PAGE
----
Four district attorneys urge NCAA to reconsider UMass women’s tennis team punishment 

  • University of Massachusetts Amherst campus GAZETTE FILE PHOTO


Staff Writer
Published: 11/30/2020 8:06:39 PM

NORTHAMPTON — Northwestern District Attorney David Sullivan tries to find justice in every case in his office, so he has a keen eye for injustice. The penalties the NCAA leveled against the UMass women’s tennis team in October did not strike him as justice.

The NCAA stripped the Minutewomen of the 2017 Atlantic 10 championship and 43 victories after it was discovered that two athletes received more financial aid than they were supposed to following a move off campus. The overpay resulted from a clerical error within the athletic department. UMass also forfeited 46 men’s basketball wins over the same time period.

After learning about the punishment and the nature of the crime, Sullivan and three other Massachusetts district attorneys, all UMass graduates, collaborated on a letter to the NCAA sent Monday asking the organization to modify its sanctions. Worcester District Attorney Joseph D. Early, Jr., Norfolk District Attorney Michael Morrissey and Suffolk District Attorney Rachael Rollins, who played lacrosse for the Minutewomen, signed the letter with Sullivan.

“For an infraction they didn’t cause, they didn’t benefit from, they didn’t get any competitive advantage from,” Sullivan said. “Why would the punishment be so drastic? It doesn’t meet the threshold of justice on any level.”

The letter lays out three grounds for asking the NCAA’s Committee on Infractions to amend its decision: the punishment affects the student-athletes rather than the institution responsible, the university made every attempt to alert the NCAA of the infractions and took responsibility for them, and it’s counter productive to penalize those who come forward and voluntarily engage in restorative justice.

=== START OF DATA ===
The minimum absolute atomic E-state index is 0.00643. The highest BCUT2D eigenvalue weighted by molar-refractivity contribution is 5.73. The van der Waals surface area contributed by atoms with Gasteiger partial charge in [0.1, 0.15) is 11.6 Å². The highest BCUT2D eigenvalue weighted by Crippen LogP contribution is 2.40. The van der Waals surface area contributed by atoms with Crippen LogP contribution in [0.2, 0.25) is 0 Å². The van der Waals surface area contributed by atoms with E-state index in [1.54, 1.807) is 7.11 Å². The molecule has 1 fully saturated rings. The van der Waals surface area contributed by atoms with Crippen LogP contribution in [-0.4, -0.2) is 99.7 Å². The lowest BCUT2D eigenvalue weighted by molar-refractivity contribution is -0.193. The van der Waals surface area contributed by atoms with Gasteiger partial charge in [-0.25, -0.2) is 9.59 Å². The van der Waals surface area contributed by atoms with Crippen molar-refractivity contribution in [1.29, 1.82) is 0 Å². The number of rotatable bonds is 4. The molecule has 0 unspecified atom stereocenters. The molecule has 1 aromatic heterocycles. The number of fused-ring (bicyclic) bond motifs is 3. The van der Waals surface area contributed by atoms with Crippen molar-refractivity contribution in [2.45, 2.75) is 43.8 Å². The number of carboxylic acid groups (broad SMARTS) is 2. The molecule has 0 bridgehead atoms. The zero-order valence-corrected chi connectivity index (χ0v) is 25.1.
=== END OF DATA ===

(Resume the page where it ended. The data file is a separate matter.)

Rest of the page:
They drew parallels to “prosecuting someone for larceny because their bank made an error in their favor that went unnoticed – then punishing all of the members of their household as well,” and recent policies by the MIAA, Massachusetts’ high school governing body, to lessen punishment against athletes who come forward and seek help for substance abuse.

“The highest price being paid here is being shouldered by student-athletes who are the least culpable,” the letter states.

Sullivan also raised questions of fairness and equity within the NCAA’s rules enforcement. UMass is not a member of one of the “Power 5” conferences, which have the most prestige and generate the most revenue.

“If Clemson or Alabama had a $500 accounting infraction, would they strip a national title from them? They wouldn’t,” Sullivan said. “There’s a double standard going on here. It’s wrong for the young women to be the victims.”

Morrisey put together the letter’s first draft with Sullivan’s assistance. The rest of the group found consensus “in a day,” Sullivan said.

“We recognize when justice isn’t done,” he said.

UMass is appealing the punishments. The letter from the four district attorneys is a separate effort from the appeal. UMass Athletic Director Ryan Bamford said he was aware of the letter, applauded the UMass alumni using their voices for good, and thanked them for their support.

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